Are HBCU Elementary Schools a New College Pipeline?

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  • The first HBCU-inspired elementary school opened its doors in 2022.
  • It is critical for students to see and learn from more teachers who look like them.
  • Academic rigor and Black historical and cultural knowledge can enhance achievement.
  • Learning tools to overcome academic disparities can align with higher education success.

Becoming Collegiate Academy, a college preparatory elementary school modeled after historically Black colleges and universities (HBCUs), opened its doors in fall 2022. Located in Jacksonville, Florida, this tuition-free, public charter school wants its students to graduate ready for an HBCU education.

Becoming is the first elementary school inspired by HBCUs, initiating the possibility of a new pipeline in higher education. Other schools are following suit, using the values of an HBCU education in elementary settings.

Companies and corporations nationwide focus on increasing diversity, many by recruiting directly from HBCUs. However, focusing on the educational pipeline that brings Black students to HBCUs is territory worth investigating.

Could Becoming Collegiate Academy be the start to an HBCU-inspired elementary school movement? And how can schools like Becoming distinctly advance Black students in higher education?

We Must Support Black Students' Education

Cameron Frazier, Becoming Collegiate Academy's founder, began his career as an English teacher before moving into leadership roles. The Freedom Fellows Institute, which supports leaders of color to create schools in their home communities, helped Frazier found his HBCU-inspired school.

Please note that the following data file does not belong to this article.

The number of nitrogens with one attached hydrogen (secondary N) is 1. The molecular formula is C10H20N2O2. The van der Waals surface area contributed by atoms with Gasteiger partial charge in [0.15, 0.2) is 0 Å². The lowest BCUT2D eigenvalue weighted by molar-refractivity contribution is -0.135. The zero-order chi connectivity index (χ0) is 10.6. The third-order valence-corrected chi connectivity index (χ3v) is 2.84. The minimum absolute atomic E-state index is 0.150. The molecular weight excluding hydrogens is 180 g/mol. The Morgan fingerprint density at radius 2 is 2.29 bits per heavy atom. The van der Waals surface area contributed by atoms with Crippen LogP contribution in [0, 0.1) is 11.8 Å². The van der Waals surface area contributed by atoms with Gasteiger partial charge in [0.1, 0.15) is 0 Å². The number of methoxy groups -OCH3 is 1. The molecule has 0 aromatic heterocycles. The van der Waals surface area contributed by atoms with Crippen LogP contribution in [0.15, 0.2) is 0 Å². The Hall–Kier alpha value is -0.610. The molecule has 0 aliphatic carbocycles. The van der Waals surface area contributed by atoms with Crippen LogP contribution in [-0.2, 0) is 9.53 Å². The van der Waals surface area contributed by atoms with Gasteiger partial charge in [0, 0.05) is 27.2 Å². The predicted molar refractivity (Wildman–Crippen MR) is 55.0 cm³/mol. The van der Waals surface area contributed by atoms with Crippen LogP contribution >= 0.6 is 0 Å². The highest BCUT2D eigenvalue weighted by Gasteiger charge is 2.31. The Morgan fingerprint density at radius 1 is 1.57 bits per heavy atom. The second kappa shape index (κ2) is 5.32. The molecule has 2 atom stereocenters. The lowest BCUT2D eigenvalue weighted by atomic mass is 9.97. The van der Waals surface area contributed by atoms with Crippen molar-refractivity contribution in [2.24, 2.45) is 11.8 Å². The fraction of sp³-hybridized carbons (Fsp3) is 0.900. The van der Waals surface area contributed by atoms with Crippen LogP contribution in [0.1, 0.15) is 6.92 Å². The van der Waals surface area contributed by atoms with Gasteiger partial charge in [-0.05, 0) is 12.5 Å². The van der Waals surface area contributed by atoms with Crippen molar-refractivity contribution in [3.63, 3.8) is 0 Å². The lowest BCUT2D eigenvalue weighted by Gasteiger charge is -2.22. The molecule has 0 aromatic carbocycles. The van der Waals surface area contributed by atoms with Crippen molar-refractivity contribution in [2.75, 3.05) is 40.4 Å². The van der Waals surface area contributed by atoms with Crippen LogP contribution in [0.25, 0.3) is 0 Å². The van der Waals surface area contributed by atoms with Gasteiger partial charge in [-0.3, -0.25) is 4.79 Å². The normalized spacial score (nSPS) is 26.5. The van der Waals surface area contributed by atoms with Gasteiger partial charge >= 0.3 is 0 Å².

As a college-prep school, Becoming showcases HBCU flags and memorabilia throughout the building. Teachers educate students on Black history and leaders, cultural awareness, and representations of Black life around the country.

One goal for Becoming is to prepare its students for success in college and in life from an early age. According to Frazier, it is critical that young students have role models who look like them. Becoming offers an opportunity for students to see themselves in their teachers and to be academically motivated by Black adults.

Like HBCUs, Becoming provides a supportive and nurturing environment for Black students. Within the environment of an HBCU-inspired school, youths can develop cultural and racial identities alongside academic and intellectual rigor.

The focus on identity gives students the opportunity to understand societal issues and histories regarding race and Blackness.

Atlanta Unbound Academy, a public charter school founded by Alaina Chipman-Leeks. A Spelman College graduate, Chipman-Leeks developed a curriculum that centers culturally rich instruction, critical thinking skills, and emotional development practices.

Few primary schools provide students with such direct understanding of Black history on a community level. These foundational understandings can help Black students better grasp how historical actions impact us today and work toward self-empowerment and academic success.